Scaredy Cat Series: Fear of Being Rejected
Selling involves putting yourself out there, and that can be as uncomfortable as attending a middle school dance.
While you can’t always control the outcome of every sales call, you can control how you react and move on from rejection.
Pitch rejection gives salespeople an opportunity to reevaluate their approach, refine their skills, and ask for feedback.
Why Do We Fear Rejection?
Makes sense, right? Who doesn’t want to be loved and appreciated?
Medical experts tell us that the anxious feeling we get when we’re afraid is a standardized biological reaction. When a person is cold calling, getting feedback from a supervisor, or (to stick with the middle school theme) asking someone to dance, their body is signaling a standardized biological reaction.
So, if you feel a little hurt after getting hung-up on, that doesn’t mean you’re too sensitive—it means you’re human!
Look for A New Sales Tool
It’s normal to get a little disheartened in sales, but what’s crucial is how you bounce back from pitch rejection.
Start with analyzing your sales approach.
How do you reach out to prospects? Do you send plain-text emails with a predictable and generic message?
A personalized message can make a prospect feel like they are receiving their favorite JanSport backpack with their initials engraved in their favorite color.
Oh ya, the effects of personalization in sales are huge! Check out our video about the benefits of personalization.
Or, if you really want to “wow” your next prospect, you can send a personalized video email.
It’s easy to glaze over a faceless email, but adding video can make the sales process more personal. Unlike a normal email, video email lets you track views, engagement, and clicks (mic drop).
Plus, what’s more refreshing and welcoming than seeing somebody smiling at you with your name on a whiteboard?
Hmm okay, maybe a video from our Chief of Happiness, Emma…
So you get it, personalization is the bee’s knees. But before you jump in and start making your next video, do you know what your prospect’s interests and needs are?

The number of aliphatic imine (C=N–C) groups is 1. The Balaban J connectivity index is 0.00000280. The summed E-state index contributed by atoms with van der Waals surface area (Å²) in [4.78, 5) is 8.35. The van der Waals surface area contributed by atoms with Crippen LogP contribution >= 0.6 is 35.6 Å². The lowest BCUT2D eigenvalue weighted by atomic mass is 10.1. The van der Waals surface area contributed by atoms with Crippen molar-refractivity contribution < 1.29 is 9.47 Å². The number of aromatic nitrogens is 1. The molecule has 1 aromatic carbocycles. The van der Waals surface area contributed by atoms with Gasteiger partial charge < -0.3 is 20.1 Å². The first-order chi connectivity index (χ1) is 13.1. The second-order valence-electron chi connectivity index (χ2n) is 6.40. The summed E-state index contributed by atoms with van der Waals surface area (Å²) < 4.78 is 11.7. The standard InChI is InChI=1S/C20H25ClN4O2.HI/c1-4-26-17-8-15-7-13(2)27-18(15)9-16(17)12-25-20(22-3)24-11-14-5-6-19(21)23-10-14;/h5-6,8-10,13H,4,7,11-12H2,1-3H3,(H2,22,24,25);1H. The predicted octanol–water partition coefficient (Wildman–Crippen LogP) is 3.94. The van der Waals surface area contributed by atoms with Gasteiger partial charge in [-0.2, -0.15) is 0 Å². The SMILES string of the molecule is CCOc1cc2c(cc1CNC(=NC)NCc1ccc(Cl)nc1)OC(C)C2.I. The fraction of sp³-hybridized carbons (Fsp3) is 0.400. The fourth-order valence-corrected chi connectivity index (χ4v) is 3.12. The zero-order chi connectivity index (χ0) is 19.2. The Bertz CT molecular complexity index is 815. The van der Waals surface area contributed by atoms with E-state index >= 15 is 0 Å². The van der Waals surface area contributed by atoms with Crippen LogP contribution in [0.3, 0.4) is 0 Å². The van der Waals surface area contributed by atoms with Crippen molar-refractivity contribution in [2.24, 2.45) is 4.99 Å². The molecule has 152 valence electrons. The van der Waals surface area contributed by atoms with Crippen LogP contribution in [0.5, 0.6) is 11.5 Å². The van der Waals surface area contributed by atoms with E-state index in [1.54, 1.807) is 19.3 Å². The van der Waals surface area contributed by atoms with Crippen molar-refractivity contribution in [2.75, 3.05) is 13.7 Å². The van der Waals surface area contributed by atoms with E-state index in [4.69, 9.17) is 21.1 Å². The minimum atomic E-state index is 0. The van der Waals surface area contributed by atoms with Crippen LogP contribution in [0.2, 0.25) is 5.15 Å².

Are You Listening?
Active listening. The ability to fully concentrate on what’s being said rather than passively hearing someone.
Sales professionals are excellent at listening, but active listening is a whole new skill set.
Practice your active listening skills by rehearsing with a coworker or a friend. Ask them to pretend to be a prospect while you apply your active listening skills.
Give the prospect ample opportunity to talk about their needs. Then you can have a clear understanding of how your solution meets their needs.
The goal is to strengthen the conversation by showing the prospect you are present and engaged. Thoughtful conversations lead to trust and a positive impression.
The information and rapport you build through active listening will produce an effective and original video email.
You Don’t Know What You Don’t Know
Improvement begins when you recognize your performance could use some tweaks. Learning–in life,not just in sales–means taking ownership of not knowing everything.
Pitch rejection opens up the opportunity to self-reflect and become more open-minded.
So how could a savvy sales professional go about obtaining feedback?
Start with the people around you–your coworkers! Use video email to create a friendly internal dialogue about your performance.
Lastly, craft a quick video email asking for feedback after a sales call. The worst that could happen is that they won’t respond! Watch our video to see for yourself.
The Next Step
Okay so, yes, sales representatives can’t control if their pitches, cold calls, or video emails get rejected.
But rejection is an opportunity to personalize your sales approach with video, refine your active listening skills, and turn constructive criticism into motivation.
Getting rejected from a prospect hurts, almost as much as getting denied a dance, but it’s the first step to crafting a new innovative sales approach.
Thankfully the next step is right here! Sign up with our free trial and start sending video emails today.